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"Tissue on Demand" and The Future of Biotechnology

"We can actually make human tissue," Mur­phy says, explaining that by taking cells from individual patients' fatty tissue, Murphy and his team can literally grow blood vessels, skin grafts and nerve grafts in the lab. Although he admits the technology is still in its early stages, the potential applications of "tissue on demand" are nearly limitless. "We can study human biology without having to involve a human," Murphy enthusiastically states.

The growth of human tissue in a laboratory would avoid the use of embryonic stem cells and could serve as a game-changing method of testing disease models or new cancer drugs without involving patients in expensive clinical trials. "An example would be seeing if a Hepa­titis C vaccine is effective in the liver," Murphy says. "We can't do it today without a liver to test on. You hear all the time about drugs that fail in Phase 3 clinical trials; a lot of these failures are because there's no good model for testing. Now we can get that answer in the lab with human cells and save up to 50% of the cost." According to Murphy, these new tissues would also avoid the use of animals in testing, since what works on animals in a lab often fails in clinical trials.

In the future, Murphy also hopes to be able to create functional blood vessels for use in bypass surgeries, thereby saving patients from invasive procedures that currently in­volve surgically removing an artery from the patient's leg. "I've always been invested in this field because of the ability to help patients," Murphy states. "It's about creating new care paradigms and solutions for patients and doc­tors. It's exciting for everyone involved."

Before founding Organovo in 2008, Mur­phy got his start in chemical and biological engineering, working with Amgen to develop bone regeneration drugs for patients with osteoporosis and bone cancer. Upon being introduced to Torrance Memorial Medical Center, however, Murphy soon decided to put his past experiences in business and fundrais­ing to good use. He joined the Health Care Foundation board in March 2011, as a means to help make a difference in the quality of health care in his community.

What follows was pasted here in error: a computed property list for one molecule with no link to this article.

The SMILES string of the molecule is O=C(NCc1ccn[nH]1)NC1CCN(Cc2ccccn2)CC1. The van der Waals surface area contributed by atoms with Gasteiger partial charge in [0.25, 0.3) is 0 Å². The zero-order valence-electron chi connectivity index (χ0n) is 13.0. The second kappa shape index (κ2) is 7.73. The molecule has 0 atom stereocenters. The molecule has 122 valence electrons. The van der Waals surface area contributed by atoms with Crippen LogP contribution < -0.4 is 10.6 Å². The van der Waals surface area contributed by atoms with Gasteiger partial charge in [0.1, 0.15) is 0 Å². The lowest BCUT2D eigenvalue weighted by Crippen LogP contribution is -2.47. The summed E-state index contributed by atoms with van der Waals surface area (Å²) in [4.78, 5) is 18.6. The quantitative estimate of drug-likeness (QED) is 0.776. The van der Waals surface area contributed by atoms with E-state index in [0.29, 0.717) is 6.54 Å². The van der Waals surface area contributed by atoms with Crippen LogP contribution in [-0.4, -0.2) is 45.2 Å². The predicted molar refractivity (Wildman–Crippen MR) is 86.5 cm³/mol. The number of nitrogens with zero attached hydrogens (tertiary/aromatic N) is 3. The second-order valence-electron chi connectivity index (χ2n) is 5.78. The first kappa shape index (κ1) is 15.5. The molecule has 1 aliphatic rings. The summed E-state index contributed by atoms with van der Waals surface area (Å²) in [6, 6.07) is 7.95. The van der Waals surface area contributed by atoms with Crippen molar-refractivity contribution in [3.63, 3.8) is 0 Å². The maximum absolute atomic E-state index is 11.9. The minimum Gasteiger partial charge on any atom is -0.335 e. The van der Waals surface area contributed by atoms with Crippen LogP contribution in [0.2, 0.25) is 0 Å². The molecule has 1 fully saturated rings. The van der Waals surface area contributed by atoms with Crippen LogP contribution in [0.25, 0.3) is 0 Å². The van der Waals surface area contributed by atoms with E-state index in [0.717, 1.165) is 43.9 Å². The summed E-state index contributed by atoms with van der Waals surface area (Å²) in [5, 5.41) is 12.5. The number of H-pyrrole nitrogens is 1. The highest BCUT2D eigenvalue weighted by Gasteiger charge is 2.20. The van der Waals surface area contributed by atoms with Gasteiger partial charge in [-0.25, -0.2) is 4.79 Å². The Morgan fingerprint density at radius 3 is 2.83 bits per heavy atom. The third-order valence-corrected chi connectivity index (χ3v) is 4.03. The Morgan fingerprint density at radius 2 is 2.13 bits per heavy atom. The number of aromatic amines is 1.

"We're making sure the programs at the hos­pital are always growing and that we're bringing in new people. We're always working to make the hospital a better place," Murphy says. His big goal is to keep the funds coming for the construction of the new tower, a 390,000 square foot building set to be completed in 2015 that will be the new main tower for the hospital.

And Murphy isn't alone in his efforts. He is accompanied by his wife, Amanda, a successful radiologist at Torrance Memorial who is also deeply invested in the improve­ments at the hospital. They met more than a decade ago at an office party, and it was Amanda's influence that inspired Murphy to get involved. "She's an excellent doctor," Murphy states. "And [the radiology] group is just incredible-the staff of doctors there are the top folks in the field." Although Murphy admits it can be difficult being married to a doctor who's always on call, he believes in the importance of making it work. "I try to be as supportive as I can," he explains.

The couple recently moved to Redondo Beach, and they make time whenever possible to go for a run together along the boardwalk or go out for a meal at Chez Melange in Riviera Village. "It's a great neighborhood," Murphy says. "We've got­ten to know so many people through the hospital and the larger community." They hope to start a family of their own in the near future, and it is clear that, for Murphy, it's all about growth-both personal and professional. "I try to take advantage of the opportunities I've been given in my life," Murphy says. "Every day."

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